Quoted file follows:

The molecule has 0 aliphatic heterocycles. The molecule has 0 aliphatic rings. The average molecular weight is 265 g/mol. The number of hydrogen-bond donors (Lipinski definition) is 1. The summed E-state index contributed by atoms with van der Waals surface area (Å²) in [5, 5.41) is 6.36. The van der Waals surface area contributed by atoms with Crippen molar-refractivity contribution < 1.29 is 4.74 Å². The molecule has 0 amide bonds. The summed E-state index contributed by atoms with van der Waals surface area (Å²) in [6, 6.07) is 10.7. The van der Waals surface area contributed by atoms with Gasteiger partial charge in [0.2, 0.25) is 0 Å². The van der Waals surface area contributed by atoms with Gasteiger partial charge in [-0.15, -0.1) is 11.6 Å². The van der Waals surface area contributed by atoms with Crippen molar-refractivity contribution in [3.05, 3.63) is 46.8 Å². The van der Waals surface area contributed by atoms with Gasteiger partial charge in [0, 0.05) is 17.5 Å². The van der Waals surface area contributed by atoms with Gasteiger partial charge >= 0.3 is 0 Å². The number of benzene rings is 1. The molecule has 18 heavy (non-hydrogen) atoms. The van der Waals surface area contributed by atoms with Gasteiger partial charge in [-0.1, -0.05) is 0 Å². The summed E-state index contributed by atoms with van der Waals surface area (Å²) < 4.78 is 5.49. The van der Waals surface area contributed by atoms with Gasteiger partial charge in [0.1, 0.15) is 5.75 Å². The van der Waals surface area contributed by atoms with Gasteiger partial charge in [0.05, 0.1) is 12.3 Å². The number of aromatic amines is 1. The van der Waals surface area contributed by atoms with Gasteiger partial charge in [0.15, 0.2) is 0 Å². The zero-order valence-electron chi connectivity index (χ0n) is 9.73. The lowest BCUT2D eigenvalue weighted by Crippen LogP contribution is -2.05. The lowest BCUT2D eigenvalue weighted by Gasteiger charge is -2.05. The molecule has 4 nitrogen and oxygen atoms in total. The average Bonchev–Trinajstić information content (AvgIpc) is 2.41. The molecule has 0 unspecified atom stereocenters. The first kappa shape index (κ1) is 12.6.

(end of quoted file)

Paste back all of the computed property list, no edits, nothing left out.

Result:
The molecule has 0 aliphatic heterocycles. The molecule has 0 aliphatic rings. The average molecular weight is 265 g/mol. The number of hydrogen-bond donors (Lipinski definition) is 1. The summed E-state index contributed by atoms with van der Waals surface area (Å²) in [5, 5.41) is 6.36. The van der Waals surface area contributed by atoms with Crippen molar-refractivity contribution < 1.29 is 4.74 Å². The molecule has 0 amide bonds. The summed E-state index contributed by atoms with van der Waals surface area (Å²) in [6, 6.07) is 10.7. The van der Waals surface area contributed by atoms with Gasteiger partial charge in [0.2, 0.25) is 0 Å². The van der Waals surface area contributed by atoms with Gasteiger partial charge in [-0.15, -0.1) is 11.6 Å². The van der Waals surface area contributed by atoms with Crippen molar-refractivity contribution in [3.05, 3.63) is 46.8 Å². The van der Waals surface area contributed by atoms with Gasteiger partial charge in [0, 0.05) is 17.5 Å². The van der Waals surface area contributed by atoms with Gasteiger partial charge >= 0.3 is 0 Å². The number of benzene rings is 1. The molecule has 18 heavy (non-hydrogen) atoms. The van der Waals surface area contributed by atoms with Gasteiger partial charge in [-0.1, -0.05) is 0 Å². The summed E-state index contributed by atoms with van der Waals surface area (Å²) < 4.78 is 5.49. The van der Waals surface area contributed by atoms with Gasteiger partial charge in [0.1, 0.15) is 5.75 Å². The van der Waals surface area contributed by atoms with Gasteiger partial charge in [0.05, 0.1) is 12.3 Å². The number of aromatic amines is 1. The van der Waals surface area contributed by atoms with Gasteiger partial charge in [0.15, 0.2) is 0 Å². The zero-order valence-electron chi connectivity index (χ0n) is 9.73. The lowest BCUT2D eigenvalue weighted by Crippen LogP contribution is -2.05. The lowest BCUT2D eigenvalue weighted by Gasteiger charge is -2.05. The molecule has 4 nitrogen and oxygen atoms in total. The average Bonchev–Trinajstić information content (AvgIpc) is 2.41. The molecule has 0 unspecified atom stereocenters. The first kappa shape index (κ1) is 12.6.